No answers for outage

Kaitlin R. Greenockle, News Editor

Part of Pitt-Johnstown and Richland Township experienced a power outage Oct. 15. For Pitt-Johnstown, the outage took place around 9:30 a.m..

Although students, staff and faculty know that the power went out, when a Penelec spokeswoman was asked about the outage, she said they had no record of it.

According to the Penelec spokeswoman, the last time Pitt-Johnstown experienced a power outage was last February.

When Campus Physical Plant Coordinator Jacqueline Ivock was asked about the power outage, she reported that she had been told to reply that Physical Plant officials had no comment on the outage.

Police Chief Eric Zangaglia said that there was an incident report of the outage, but no details were given in the report other than the majority of campus buildings had lost power.

“I know that Physical Plant talked to Penelec about the outage,” Zangaglia said.

Humanities Division Chair Patty Derrick received a phone call from the Academic Affairs Vice President Janet Grady telling her to let faculty members know classes would be canceled until 4 p.m..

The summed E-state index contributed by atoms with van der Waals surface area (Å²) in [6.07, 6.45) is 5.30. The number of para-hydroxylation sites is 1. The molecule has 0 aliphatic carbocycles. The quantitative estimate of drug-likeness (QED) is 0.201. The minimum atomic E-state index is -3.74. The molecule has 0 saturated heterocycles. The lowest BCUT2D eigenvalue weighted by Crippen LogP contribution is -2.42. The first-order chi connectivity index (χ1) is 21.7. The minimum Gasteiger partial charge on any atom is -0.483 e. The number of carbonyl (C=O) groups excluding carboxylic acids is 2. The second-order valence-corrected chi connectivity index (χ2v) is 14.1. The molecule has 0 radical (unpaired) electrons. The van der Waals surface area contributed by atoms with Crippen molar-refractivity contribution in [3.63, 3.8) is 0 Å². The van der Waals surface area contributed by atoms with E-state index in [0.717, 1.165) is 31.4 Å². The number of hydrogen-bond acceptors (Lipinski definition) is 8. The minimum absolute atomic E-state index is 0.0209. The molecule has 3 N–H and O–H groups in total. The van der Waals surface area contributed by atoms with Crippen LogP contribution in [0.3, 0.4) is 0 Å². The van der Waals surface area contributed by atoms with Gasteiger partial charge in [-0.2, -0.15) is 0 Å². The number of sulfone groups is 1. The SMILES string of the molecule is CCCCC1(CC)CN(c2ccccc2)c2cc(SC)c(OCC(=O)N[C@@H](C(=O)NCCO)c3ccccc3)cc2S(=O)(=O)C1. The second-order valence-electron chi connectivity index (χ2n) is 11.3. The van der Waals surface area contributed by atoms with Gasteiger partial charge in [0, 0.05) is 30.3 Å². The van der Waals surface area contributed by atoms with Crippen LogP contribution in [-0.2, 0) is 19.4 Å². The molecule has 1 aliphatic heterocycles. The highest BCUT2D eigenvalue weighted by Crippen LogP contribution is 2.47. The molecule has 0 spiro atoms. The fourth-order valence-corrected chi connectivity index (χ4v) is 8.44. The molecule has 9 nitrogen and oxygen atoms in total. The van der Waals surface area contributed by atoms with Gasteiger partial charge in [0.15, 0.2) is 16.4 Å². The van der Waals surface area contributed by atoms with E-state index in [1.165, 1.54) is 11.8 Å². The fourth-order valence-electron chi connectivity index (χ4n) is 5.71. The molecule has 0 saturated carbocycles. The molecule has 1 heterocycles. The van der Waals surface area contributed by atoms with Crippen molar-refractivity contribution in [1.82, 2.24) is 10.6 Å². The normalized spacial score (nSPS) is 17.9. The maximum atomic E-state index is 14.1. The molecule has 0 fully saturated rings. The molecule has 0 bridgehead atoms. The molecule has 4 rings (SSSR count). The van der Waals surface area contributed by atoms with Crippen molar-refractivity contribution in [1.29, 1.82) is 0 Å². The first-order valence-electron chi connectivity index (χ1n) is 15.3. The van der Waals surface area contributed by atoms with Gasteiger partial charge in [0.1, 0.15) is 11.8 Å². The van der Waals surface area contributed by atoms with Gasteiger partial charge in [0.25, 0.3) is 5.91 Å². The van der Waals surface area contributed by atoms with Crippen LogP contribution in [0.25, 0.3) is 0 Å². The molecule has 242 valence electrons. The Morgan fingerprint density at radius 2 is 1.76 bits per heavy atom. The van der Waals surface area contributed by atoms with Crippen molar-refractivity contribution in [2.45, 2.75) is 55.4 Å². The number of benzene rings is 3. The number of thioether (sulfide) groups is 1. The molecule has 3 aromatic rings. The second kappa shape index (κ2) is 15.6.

“I don’t think any faculty members left,” Derrick said.

A few minutes later the lights went back on and Derrick received another phone call to inform faculty members to disregard the canceling of classes.

Humanities Division Secretary Linda Coyle said she was working in the back office when the power went out.

She said that it was completely black except for a few generator lights in the hall.

“Since we are an office that doesn’t have windows, we lit candles,” Coyle said.

Coyle had also gone to tell some of the faculty that classes would be canceled until 4 p.m., and, in the process, some students had heard the news and left.

Some confusion resulted because students told other students that classes were canceled. Even some professors were calling in to see if there were classes because students had told them classes were canceled, Coyle said.

“If they (students) didn’t show up to class, it wasn’t entirely their fault,” Coyle said.

Sophomore Nick Napora was in class when the power went out. He was sitting in a class when the lights and projector went out at approximately 9:30 a.m., Napora said.

“At first I was frightened. I mean, I was taking quality notes from the professor’s PowerPoint, when suddenly the information vanished,” Napora said.

His professor continued the lecture in the dark since she had brought a printed version of the PowerPoint, Napora said.